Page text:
Video tutorial

Video tutorial


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Find the best ones


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Learn photography


Raya Pro 4

I have been using the Raya Pro 4 toolbar to speed up my edits for a while now, so I thought I will create few guides for it. I shared one a few days ago on how to sharpen your photos with it for web and today I will show you how quickly blend two exposures. This is a quicker way of doing the same as I explain in my Luminosity masking tutorials, so if you don’t have Raya Pro 4, you can check out those here.

For more on Raya Pro 4, you can check out the official site here.

Simply blend two exposures with the help of Raya Pro 4

The whole process is very simple. First, you need two exposures you want to work with. To make the blend more realistic, they should be no more than 1-2 EV steps between them. If you have more, the transition after the blend won’t look natural (there are ways to fix that, but that’s for another guide).

These are the two exposures I will use here. One as a base and the second, darker one, from which I want to recover the bright areas.

Open both exposures in Photoshop as layers in the same file, – There are multiple ways you can do this, and you can find some of them here.
Put the darker exposure on top and hide it. – Since we need to create out a selection from the brighter exposure, we need to have only that one visible. So click on the eye icon next to the darker one and hide it.

Open the RP4 Instamask 3 panel (from the menu Window/Extensions/RP4 Instamask 3). – We will work with this panel, but only with few buttons of it.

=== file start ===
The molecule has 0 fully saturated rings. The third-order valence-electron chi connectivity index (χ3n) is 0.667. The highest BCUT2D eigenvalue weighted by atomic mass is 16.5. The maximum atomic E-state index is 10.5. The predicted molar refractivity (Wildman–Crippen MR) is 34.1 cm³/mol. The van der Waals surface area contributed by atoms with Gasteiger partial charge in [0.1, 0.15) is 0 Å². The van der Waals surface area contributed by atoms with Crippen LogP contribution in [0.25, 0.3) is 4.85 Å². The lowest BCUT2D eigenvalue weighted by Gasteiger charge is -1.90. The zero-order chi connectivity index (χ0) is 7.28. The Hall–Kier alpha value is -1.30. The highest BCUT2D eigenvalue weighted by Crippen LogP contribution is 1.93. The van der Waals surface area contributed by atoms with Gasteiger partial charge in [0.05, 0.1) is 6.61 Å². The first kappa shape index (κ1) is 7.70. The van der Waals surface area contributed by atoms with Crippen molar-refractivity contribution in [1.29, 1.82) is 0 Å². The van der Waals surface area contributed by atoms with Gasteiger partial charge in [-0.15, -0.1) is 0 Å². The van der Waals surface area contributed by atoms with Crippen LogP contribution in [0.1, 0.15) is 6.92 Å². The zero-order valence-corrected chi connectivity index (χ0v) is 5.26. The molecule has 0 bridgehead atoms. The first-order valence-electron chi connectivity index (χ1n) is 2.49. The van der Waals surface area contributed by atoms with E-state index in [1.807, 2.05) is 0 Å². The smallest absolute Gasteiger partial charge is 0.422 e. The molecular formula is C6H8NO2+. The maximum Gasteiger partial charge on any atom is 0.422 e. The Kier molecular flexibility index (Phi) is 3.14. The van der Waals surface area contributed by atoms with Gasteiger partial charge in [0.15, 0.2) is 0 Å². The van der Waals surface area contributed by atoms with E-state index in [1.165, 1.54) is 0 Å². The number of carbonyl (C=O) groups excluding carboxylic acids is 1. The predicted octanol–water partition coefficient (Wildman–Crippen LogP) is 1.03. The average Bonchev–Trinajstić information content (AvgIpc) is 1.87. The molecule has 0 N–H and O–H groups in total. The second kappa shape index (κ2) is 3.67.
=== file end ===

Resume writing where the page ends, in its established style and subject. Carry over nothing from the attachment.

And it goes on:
Select the bright areas of the base photo. – Now we have to create our selection. Look at the 6 number next to B in the panel. Clicking on any of them will create a mask. 1 is the broadest selection of bright areas, 6 is the most restrictive. So just click on 1, see if it matches the areas you want to replace. If not, click on 2 and so on. In our example, the 2 matches the base photo the best.

Apply the mask. – You will see a new group with a layer in the layers window but ignore that. Instead, now just select the hidden darker layer and in the RP4 Instamask 3 panel just click on apply. This will add the mask to that layer and those extra ones will disappear.
Unhide the layer. – Now just unhide the darker layer and you are done.

What we actually did here, is to select all the brightest areas base on the bottom layer and then replaced them all from the top layer. One can go also the other way, have the darker image on the bottom, select the dark areas and then apply that selection to the bright ones.

One can use this also for more than 2 exposures, just hide all except the base one, follow this step to combine it with one. Once that is done, combine it again with another one. Since now already 2 layers are visible, your selection will be based on their combination.

If the blended areas look great, that means the difference between the photos was too big. You can try changing the opacity of the top layer, to make the transition softer. Editing the photos, so they are closer in appearance is another option. If you are working with RAW files, you can just jump in Camera RAW by double-clicking the layer and tweak them there.

Sunny day in Bern

I spend only one day in Bern a few years back, and the whole day was crazy sunny. That’s not really my preferred time to take photos. My eyes are a bit sensitive to strong light and it’s just not comfortable for me. But as I always say, once I’m there why not take some photos anyway. Too bad I don’t like the ones I took from the tower you can see on the left here. The view was great, but the timing was off.